If I’m in for a lot of downhill, I will lower it maybe 1" but it’s really just psychological at that point, not really necessary

      My friend is 6’4" with legs as long as all of me, and he is waaaay up in the air. He needs to drop his seat a lot to feel comfortable on steep downhill.

      Maybe this pic will put it in perspective:
      Image

    • #94723

      Dang! You sure he’s not 6’8"! Just joking but I see what you mean. I’m between 5’9" – 5’10" and I’ve always done exactly what you described. Used to ride with my seat a little too high but I began to let it down some and so most times I can get back on it where I need to unless its really steep. Just have heard so much about these seat posts lately that it makes me wonder if it would be cool to be able to let it up and down easier and maybe improve riding in some places where I wouldn’t normally take the time to stop. thanks!

    • #94724

      His is amazing. It drops from where you see it in that pic to about 2" above the frame, with the press of a button.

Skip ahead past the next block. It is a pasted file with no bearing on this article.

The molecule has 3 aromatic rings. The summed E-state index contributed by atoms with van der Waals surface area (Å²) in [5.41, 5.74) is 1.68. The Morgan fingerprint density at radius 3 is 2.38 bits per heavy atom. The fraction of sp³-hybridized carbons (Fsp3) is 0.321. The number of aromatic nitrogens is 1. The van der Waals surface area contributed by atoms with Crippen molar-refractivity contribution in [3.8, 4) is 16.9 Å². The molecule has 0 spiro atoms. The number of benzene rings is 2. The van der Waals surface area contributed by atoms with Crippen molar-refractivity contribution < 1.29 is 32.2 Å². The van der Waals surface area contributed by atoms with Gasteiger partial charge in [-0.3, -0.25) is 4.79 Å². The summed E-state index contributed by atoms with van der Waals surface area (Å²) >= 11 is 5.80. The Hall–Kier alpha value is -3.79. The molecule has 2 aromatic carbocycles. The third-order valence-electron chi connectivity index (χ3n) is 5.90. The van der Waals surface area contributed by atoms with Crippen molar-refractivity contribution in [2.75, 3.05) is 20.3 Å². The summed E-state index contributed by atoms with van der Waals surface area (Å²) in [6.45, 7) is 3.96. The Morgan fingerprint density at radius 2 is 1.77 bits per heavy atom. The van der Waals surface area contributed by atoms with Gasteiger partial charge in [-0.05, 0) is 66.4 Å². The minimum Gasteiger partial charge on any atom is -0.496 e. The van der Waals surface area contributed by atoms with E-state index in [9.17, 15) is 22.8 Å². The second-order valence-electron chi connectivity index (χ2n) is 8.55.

Anyway, overall height is not the only factor. I’m 5’8" with a long torso and short legs. My ‘normal’ riding position is already low and back, if that makes sense.

    • #94725

      Yeah, you don’t have much trouble getting into the "attack" position I guess.

    • #94726

      Exactly my earlier point!

    • #94727

      It depends largely on the type of terrain you ride. If there’s not a lot of techncial descending on your rides, you probably don’t need one. Even if there is a lot of technical descending, you may not need one if your ride has all the climb up front and all the descent to finish, thus requiring only one manual drop of the post.

      However, if your ride has a lot of transitions, that quick lever on the handlebar can be very convenient. Even though most of my rides are all up then all down, I decided I had to have one after demoing a bike with one at Gooseberry Mesa where you’re constantly rollercoastering. It’s also perfect for Palmer Park here in Colorado Springs. It’d also be quite useful for those trips to Fruita.